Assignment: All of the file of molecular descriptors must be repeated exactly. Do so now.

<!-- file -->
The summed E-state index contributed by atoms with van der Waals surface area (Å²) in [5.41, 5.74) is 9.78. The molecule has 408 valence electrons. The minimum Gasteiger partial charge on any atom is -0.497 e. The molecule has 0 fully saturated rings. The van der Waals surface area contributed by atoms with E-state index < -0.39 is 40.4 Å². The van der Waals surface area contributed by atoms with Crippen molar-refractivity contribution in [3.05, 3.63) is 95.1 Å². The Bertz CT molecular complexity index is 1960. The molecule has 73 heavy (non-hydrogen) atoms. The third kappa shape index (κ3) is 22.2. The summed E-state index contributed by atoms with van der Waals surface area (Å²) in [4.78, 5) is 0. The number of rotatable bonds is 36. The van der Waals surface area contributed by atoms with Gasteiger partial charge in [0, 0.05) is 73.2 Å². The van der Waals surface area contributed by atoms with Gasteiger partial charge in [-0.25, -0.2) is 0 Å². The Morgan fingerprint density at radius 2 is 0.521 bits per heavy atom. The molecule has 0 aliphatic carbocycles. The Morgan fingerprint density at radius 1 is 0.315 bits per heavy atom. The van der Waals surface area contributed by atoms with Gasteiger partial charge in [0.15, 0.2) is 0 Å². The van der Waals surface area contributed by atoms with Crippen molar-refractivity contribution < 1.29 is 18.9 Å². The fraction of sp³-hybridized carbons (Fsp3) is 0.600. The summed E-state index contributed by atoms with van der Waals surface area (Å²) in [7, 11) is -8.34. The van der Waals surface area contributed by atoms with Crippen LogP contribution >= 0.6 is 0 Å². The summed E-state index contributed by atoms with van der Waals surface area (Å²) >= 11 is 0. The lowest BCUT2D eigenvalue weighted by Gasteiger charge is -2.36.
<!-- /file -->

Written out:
The summed E-state index contributed by atoms with van der Waals surface area (Å²) in [5.41, 5.74) is 9.78. The molecule has 408 valence electrons. The minimum Gasteiger partial charge on any atom is -0.497 e. The molecule has 0 fully saturated rings. The van der Waals surface area contributed by atoms with E-state index < -0.39 is 40.4 Å². The van der Waals surface area contributed by atoms with Crippen molar-refractivity contribution in [3.05, 3.63) is 95.1 Å². The Bertz CT molecular complexity index is 1960. The molecule has 73 heavy (non-hydrogen) atoms. The third kappa shape index (κ3) is 22.2. The summed E-state index contributed by atoms with van der Waals surface area (Å²) in [4.78, 5) is 0. The number of rotatable bonds is 36. The van der Waals surface area contributed by atoms with Gasteiger partial charge in [0, 0.05) is 73.2 Å². The van der Waals surface area contributed by atoms with Gasteiger partial charge in [-0.25, -0.2) is 0 Å². The Morgan fingerprint density at radius 2 is 0.521 bits per heavy atom. The molecule has 0 aliphatic carbocycles. The Morgan fingerprint density at radius 1 is 0.315 bits per heavy atom. The van der Waals surface area contributed by atoms with Gasteiger partial charge in [0.15, 0.2) is 0 Å². The van der Waals surface area contributed by atoms with Crippen molar-refractivity contribution < 1.29 is 18.9 Å². The fraction of sp³-hybridized carbons (Fsp3) is 0.600. The summed E-state index contributed by atoms with van der Waals surface area (Å²) in [7, 11) is -8.34. The van der Waals surface area contributed by atoms with Crippen LogP contribution >= 0.6 is 0 Å². The summed E-state index contributed by atoms with van der Waals surface area (Å²) >= 11 is 0. The lowest BCUT2D eigenvalue weighted by Gasteiger charge is -2.36.